OpenJurist

111 US 347 United States v. Carpenter

111 U.S. 347

4 S.Ct. 435

28 L.Ed. 451

UNITED STATES
v.
CARPENTER.

April 14, 1884.

Assistant Attorney-General Maury for appellant.

John B. Sanborn, for appellee.

FIELD, J.

1

This is a suit in equity, to vacate a patent of the United States issued to one August Cluensen, on the fifteenth of May, 1874, embracing a tract of land in the county of Pipestone, in the state of Minnesota, described as the south-westerly quarter of section one, (1,) in township one hundred and six, (106,) range forty-six (46) west of the fifth (5th) principal meridian, according to the government surveys. The ground of the suit is that by treaty between the United States and the Yankton tribe of Sioux or Dacotah Indians, ratified on the twenty-sixth of February, 1859, the tract, which embraces what is known as the Red Pipestone quarry, in that county, was reserved from sale or appropriation under any scrip or warrant of the government. The eighth article of the treaty stipulated that the Yankton Indians should be 'secured in the free and unrestricted use' of the quarry, or 'so much thereof as they have been accustomed to frequent and use for the purpose of procuring stone for pipes;' and the United States agreed to cause to be surveyed and marked so much thereof as should be 'necessary and proper for that purpose, and retain the same and keep it open and free for the Indians to visit and procure stone for pipes, so long as they shall desire.' Rev. Ind. Treaties, 860. The bill alleges that the tract described is a part of the Red Pipestone quarry mentioned in this article. In the execution of their agreement, the United States caused so much of the quarry as appeared to be necessary and proper for the purposes of the reservation provided for to be surveyed and marked. A diagram and the field-notes of the survey were duly returned, filed, and recorded in the general land-office, and in the office of the surveyor general of Minnesota. In February, 1860, copies of them were transmitted by the commissioner of the general land-office to the surveyor general of the United States for that state, with instructions 'to lay the same down' on the map of the state in his office, and to respect them, when the public surveys reached the locality, by closing their lines upon the reservation. At this time the land included in the reservaion was not surveyed; but afterwards, for some unexplained reason, and in violation of the instructions, it was surveyed with other public lands in its vicinity. In July, 1872, after this survey, the commissioner directed the surveyor general to locate the reservation on the official plat in his office, from the field-notes and plat of the original survey, and to transmit authentic copies to the general and local land-offices; or, if it should be impossible to locate it from these data, to direct a resurvey of the tract, so that it might be located and described upon the official plats, and its boundaries respected in accordance with the treaty. In pursuance of these instructions the surveyor general caused a resurvey of the quarry reserve, and immediately marked it upon the official plats in his office. Its boundaries, as resurveyed, correspond and are substantially coincident with the lines of the original survey, and embrace the quarter section of land above described. Notwithstanding the reservation by the terms of the treaty and its survey, and appropriation to the purposes mentioned, one August Cluensen, on the fifteenth of July, 1871, was permitted by the landofficers of the district to locate upon the quarter section a piece of land scrip issued under the authority of the laws of the United States, known as Louisiana Agricultural College scrip, and to enter the section at that office with this scrip. On the fifteenth of May, 1874, a patent was issued to him pursuant to his entry. All the interest which he thus acquired, if any, was subsequently transferred, by divers mesne conveyances, to the defendant, Herbert M. Carpenter, who now claims to be the owner of the premises covered by the patent. The bill avers that all the provisions of the treaty are still in force; that the Yankton Indians have always continued to visit and procure stone from the quarry, and have always desired and still desire so to do; and that the officers and agents of the government, in all that they did in connection with the entry of the land and issuing the patent, acted without authority of law and in violation of the provisions of the treaty. The bill concludes with a prayer for a decree that the patent and the entry on which it rests may be vacated, and for further relief. To this bill the defendants demurred for want of equity. The demurrer was sustained and the bill dismissed; and the case comes here on appeal.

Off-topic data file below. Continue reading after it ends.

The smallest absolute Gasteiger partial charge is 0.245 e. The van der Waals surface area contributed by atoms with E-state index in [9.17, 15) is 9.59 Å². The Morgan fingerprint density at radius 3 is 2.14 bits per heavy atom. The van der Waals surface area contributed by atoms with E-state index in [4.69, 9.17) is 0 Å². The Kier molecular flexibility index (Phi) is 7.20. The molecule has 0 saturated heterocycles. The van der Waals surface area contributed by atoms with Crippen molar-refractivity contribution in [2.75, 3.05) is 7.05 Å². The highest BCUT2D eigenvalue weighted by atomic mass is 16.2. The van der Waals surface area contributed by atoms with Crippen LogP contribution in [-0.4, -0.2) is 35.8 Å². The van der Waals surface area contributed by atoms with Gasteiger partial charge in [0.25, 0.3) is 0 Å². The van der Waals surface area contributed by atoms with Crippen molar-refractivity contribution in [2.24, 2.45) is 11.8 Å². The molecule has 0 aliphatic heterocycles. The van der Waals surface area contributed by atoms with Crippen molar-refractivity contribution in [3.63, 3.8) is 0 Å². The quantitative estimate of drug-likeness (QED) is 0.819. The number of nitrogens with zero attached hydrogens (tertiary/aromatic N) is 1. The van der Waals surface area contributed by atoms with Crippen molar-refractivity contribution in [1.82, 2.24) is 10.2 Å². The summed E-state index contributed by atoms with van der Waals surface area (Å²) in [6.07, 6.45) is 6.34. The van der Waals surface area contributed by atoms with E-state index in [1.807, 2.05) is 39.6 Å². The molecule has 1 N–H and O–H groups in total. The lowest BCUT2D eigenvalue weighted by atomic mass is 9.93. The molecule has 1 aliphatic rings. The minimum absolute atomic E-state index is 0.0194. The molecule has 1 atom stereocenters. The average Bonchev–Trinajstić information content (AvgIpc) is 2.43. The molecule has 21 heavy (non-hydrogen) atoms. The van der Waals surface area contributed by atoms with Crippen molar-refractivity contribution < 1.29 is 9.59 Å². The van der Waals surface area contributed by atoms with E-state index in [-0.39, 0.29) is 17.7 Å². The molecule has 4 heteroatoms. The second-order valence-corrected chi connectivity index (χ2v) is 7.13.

2

The action of the government in causing the tract described to be marked on the official plats in the land-offices as reserved from sale was clearly within the line of its duty under the stipulations of the treaty. The bill alleges that the tract was a part of the Red Pipestone quarry mentioned in the eighth article. After the treaty, until the survey was made, and the actual extent of the reservation was thus designated, no part of the land containing the quarry could have been taken up either by settlement or by location under the Lonisiana Agricultural College scrip. The whole of such land was by the treaty withdrawn from private entry or appropriation until the government had determined whether any portion less than the whole should be reserved. Its power of selection, if the whole was not retained, could not be restricted by the action of private parties. So, in any view which can be taken, the entry of Cluensen was void. It matters not whether the land had been surveyed or not, the treaty was notice that a part of the quarry would be retained by the government, and that the whole might be, for the use of the Indians. This purpose and the stipulation of the United States could not be defeated by the action of any officers of the land department. The court, therefore, erred in sustaining the demurrer. The decree must accordingly be reversed, with directions to overrule the demurrer,—the defendant to have leave to answer; and it is so ordered.